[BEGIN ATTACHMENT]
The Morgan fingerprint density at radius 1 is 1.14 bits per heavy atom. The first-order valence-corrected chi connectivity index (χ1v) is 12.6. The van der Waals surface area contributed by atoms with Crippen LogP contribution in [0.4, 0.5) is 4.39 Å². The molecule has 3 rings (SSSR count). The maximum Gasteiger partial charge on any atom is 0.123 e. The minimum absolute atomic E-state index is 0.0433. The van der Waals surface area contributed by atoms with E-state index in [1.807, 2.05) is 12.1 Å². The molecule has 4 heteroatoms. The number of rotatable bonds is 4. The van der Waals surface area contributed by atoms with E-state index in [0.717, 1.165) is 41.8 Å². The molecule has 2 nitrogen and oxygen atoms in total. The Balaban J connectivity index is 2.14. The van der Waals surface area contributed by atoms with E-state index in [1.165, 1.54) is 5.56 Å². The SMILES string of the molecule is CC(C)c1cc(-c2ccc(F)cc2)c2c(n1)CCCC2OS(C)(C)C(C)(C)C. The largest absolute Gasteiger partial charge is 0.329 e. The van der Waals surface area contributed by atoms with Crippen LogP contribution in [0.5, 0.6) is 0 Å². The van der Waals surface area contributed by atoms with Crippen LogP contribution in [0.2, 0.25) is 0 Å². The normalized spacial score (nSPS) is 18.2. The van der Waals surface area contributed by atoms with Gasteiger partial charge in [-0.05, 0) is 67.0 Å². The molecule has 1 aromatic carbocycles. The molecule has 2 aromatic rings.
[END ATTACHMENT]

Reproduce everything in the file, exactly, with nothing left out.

The Morgan fingerprint density at radius 1 is 1.14 bits per heavy atom. The first-order valence-corrected chi connectivity index (χ1v) is 12.6. The van der Waals surface area contributed by atoms with Crippen LogP contribution in [0.4, 0.5) is 4.39 Å². The molecule has 3 rings (SSSR count). The maximum Gasteiger partial charge on any atom is 0.123 e. The minimum absolute atomic E-state index is 0.0433. The van der Waals surface area contributed by atoms with E-state index in [1.807, 2.05) is 12.1 Å². The molecule has 4 heteroatoms. The number of rotatable bonds is 4. The van der Waals surface area contributed by atoms with E-state index in [0.717, 1.165) is 41.8 Å². The molecule has 2 nitrogen and oxygen atoms in total. The Balaban J connectivity index is 2.14. The van der Waals surface area contributed by atoms with E-state index in [1.165, 1.54) is 5.56 Å². The SMILES string of the molecule is CC(C)c1cc(-c2ccc(F)cc2)c2c(n1)CCCC2OS(C)(C)C(C)(C)C. The largest absolute Gasteiger partial charge is 0.329 e. The van der Waals surface area contributed by atoms with Crippen LogP contribution in [0.5, 0.6) is 0 Å². The van der Waals surface area contributed by atoms with Crippen LogP contribution in [0.2, 0.25) is 0 Å². The normalized spacial score (nSPS) is 18.2. The van der Waals surface area contributed by atoms with Gasteiger partial charge in [-0.05, 0) is 67.0 Å². The molecule has 1 aromatic carbocycles. The molecule has 2 aromatic rings.